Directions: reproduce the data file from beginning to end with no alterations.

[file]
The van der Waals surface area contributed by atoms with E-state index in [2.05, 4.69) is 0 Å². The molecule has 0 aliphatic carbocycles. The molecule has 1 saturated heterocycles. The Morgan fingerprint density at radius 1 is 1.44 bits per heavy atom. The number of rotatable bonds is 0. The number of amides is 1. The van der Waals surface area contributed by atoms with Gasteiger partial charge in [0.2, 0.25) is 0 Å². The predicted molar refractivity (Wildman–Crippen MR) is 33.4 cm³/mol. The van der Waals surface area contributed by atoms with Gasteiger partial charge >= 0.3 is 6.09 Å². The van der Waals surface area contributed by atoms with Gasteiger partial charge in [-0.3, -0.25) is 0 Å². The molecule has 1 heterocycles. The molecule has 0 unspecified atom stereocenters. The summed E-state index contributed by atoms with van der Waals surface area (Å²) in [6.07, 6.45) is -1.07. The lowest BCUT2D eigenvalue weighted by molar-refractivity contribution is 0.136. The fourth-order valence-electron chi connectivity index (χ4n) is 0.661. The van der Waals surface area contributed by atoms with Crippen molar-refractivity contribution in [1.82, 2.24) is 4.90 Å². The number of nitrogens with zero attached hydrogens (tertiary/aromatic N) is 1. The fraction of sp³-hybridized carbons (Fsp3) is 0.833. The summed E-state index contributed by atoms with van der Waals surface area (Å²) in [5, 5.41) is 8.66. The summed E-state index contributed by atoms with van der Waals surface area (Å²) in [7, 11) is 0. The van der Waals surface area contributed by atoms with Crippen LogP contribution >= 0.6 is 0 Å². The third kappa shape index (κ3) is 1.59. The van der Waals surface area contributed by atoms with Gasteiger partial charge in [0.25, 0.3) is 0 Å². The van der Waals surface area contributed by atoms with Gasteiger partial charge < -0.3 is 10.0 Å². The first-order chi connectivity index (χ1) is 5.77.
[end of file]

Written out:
The van der Waals surface area contributed by atoms with E-state index in [2.05, 4.69) is 0 Å². The molecule has 0 aliphatic carbocycles. The molecule has 1 saturated heterocycles. The Morgan fingerprint density at radius 1 is 1.44 bits per heavy atom. The number of rotatable bonds is 0. The number of amides is 1. The van der Waals surface area contributed by atoms with Gasteiger partial charge in [0.2, 0.25) is 0 Å². The predicted molar refractivity (Wildman–Crippen MR) is 33.4 cm³/mol. The van der Waals surface area contributed by atoms with Gasteiger partial charge >= 0.3 is 6.09 Å². The van der Waals surface area contributed by atoms with Gasteiger partial charge in [-0.3, -0.25) is 0 Å². The molecule has 1 heterocycles. The molecule has 0 unspecified atom stereocenters. The summed E-state index contributed by atoms with van der Waals surface area (Å²) in [6.07, 6.45) is -1.07. The lowest BCUT2D eigenvalue weighted by molar-refractivity contribution is 0.136. The fourth-order valence-electron chi connectivity index (χ4n) is 0.661. The van der Waals surface area contributed by atoms with Crippen molar-refractivity contribution in [1.82, 2.24) is 4.90 Å². The number of nitrogens with zero attached hydrogens (tertiary/aromatic N) is 1. The fraction of sp³-hybridized carbons (Fsp3) is 0.833. The summed E-state index contributed by atoms with van der Waals surface area (Å²) in [5, 5.41) is 8.66. The summed E-state index contributed by atoms with van der Waals surface area (Å²) in [7, 11) is 0. The van der Waals surface area contributed by atoms with Crippen LogP contribution >= 0.6 is 0 Å². The third kappa shape index (κ3) is 1.59. The van der Waals surface area contributed by atoms with Gasteiger partial charge in [0.25, 0.3) is 0 Å². The van der Waals surface area contributed by atoms with Gasteiger partial charge < -0.3 is 10.0 Å². The first-order chi connectivity index (χ1) is 5.77.